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U.S. Naval Flight Surgeon’s Manual The Cardiovascular System Nearly all astronauts experience a cephalad – central fluid shift of 1 to 2 liters during space flight. The fluid shift is generally accompanied by increased heart rates well within the tachycardic range (110-160 BPM). Neither phenomenon is seemingly related to the length of the flight. The major sources for the fluid shifted cephalad comes from the lower extremities and the pelvis. Symptomatology experienced after the shift in fluids includes a feeling of nasal stuffiness, a full feeling in the head, and facial edema. Prominent jugular and temporal veins are also noted. With longer missions, several fluid shifts from cephalad to caudad and vice versa can be expected. These symptoms are generally self – limiting and do not require any type of medical intervention. These fluid shifts are also accompanied by orthostatic intolerance during the first week of space flight. This is generally followed by postflight syncope. No therapy is required for inflight orthostasis. However, it has been noted that having the astronauts drink 1 liter of normal saline immediately prior to initiation of the landing sequence has reduced the severity of postflight syncope. Cardiovascular parameters on electrocardiograms, echocardiograms, and vectorcardiograms undergo changes throughout space flight. For a complete discussion of these changes, please refer to Nicogossian (1981). These changes take up to several weeks to return to baseline. Crew members in earlier space programs were noted to experience rare PVC’s (numbers above their preflight baseline). Shuttle astronauts have been noted to experience up to 16 PVC’s per minute during reentry. The exact extent to which dysrhythmia can be attributed to space flight remains under investigation. Occurrences over baseline should be expected. No fatal dysrhythmias or circulatory collapse have been reported in relation to these dysrhythmias. Bone and Mineral Metabolism Both U.S. and Russian data indicate that mineral loss occurs during space flight. This results in the loss of both compact and trabecular bone. Loss of calcium begins about 10 days into space flight. While the rate of loss is slow at first (around 140 mg per day), by 84 days into flight it approaches 300 mg per day. This remains a significant factor in extended missions. Recovery and bone remodeling is gradual after a return to Earth. Time taken to remodel lost bone mass parallels the time spent in space during which it was lost. Recovery is not generally felt to be complete, with trabecular bone possibly being permanently affected. There are several methods used to counter the adverse bone effects experienced in space flight. First, exercise during space flight has been reported to help reduce bone loss. However, the results are contradictory. Calcium and phosphate dietary supplements have been shown to be efficacious for brief periods of time (short missions). Preflight diets rich in calcium and phosphate are also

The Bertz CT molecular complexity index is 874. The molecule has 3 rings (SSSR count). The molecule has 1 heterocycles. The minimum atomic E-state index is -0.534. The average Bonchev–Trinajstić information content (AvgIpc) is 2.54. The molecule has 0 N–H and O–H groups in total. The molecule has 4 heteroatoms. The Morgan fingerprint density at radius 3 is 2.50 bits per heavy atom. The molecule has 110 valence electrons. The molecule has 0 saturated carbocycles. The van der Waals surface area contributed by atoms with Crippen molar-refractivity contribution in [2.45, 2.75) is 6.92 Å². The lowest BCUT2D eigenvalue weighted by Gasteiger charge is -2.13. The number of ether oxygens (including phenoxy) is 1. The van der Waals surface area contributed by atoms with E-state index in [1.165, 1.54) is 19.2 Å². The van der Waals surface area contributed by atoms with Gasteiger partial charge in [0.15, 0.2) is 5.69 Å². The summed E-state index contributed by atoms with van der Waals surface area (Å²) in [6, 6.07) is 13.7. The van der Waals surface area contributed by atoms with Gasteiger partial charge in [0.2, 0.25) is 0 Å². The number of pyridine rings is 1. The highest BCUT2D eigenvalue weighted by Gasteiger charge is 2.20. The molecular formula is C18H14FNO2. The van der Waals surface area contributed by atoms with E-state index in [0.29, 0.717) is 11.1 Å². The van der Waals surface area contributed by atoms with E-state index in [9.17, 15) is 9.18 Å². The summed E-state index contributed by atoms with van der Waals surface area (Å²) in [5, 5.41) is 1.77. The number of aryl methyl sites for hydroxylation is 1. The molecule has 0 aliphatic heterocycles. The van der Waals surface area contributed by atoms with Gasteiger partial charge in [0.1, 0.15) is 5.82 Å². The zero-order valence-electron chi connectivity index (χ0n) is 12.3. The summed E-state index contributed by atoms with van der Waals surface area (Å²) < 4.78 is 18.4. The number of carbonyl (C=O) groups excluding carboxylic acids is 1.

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Space Flight Considerations helpful. Fluoride and clodronate disodium (a diphosphonate) have shown promising results in bed – rest simulation models. Artificial gravity systems are under development and show promise especially for the space station. Lastly, electrostimulation of muscle groups has been somewhat helpful in reducing the effects of weightlessness on bone loss. Hematological and Laboratory Parameters Significant reductions occur in both the plasma volume and the red blood cell mass. Plasma volume decreases soon after the onset of weightlessness, remains low throughout the flight, and generally returns to baseline in about one to two weeks after landing. An early reduction in red blood cell mass also occurs. It seems to plateau around the 60th day of weightlessness and returns to baseline about two to three weeks postflight. The reticulocyte count is noted to be decreased postflight on most missions, returning to normal approximately three to four week after return to Earth. On longer missions ( > 55 days), the reticulocyte count is higher than normal at the three week postflight point, and remains elevated for a number of weeks thereafter. Erythropoietin levels decrease around 24 hours after launch and continue to decrease during and after the flight. For a list of other useful laboratory parameters, see Tables 4 - 2 and 4 - 3.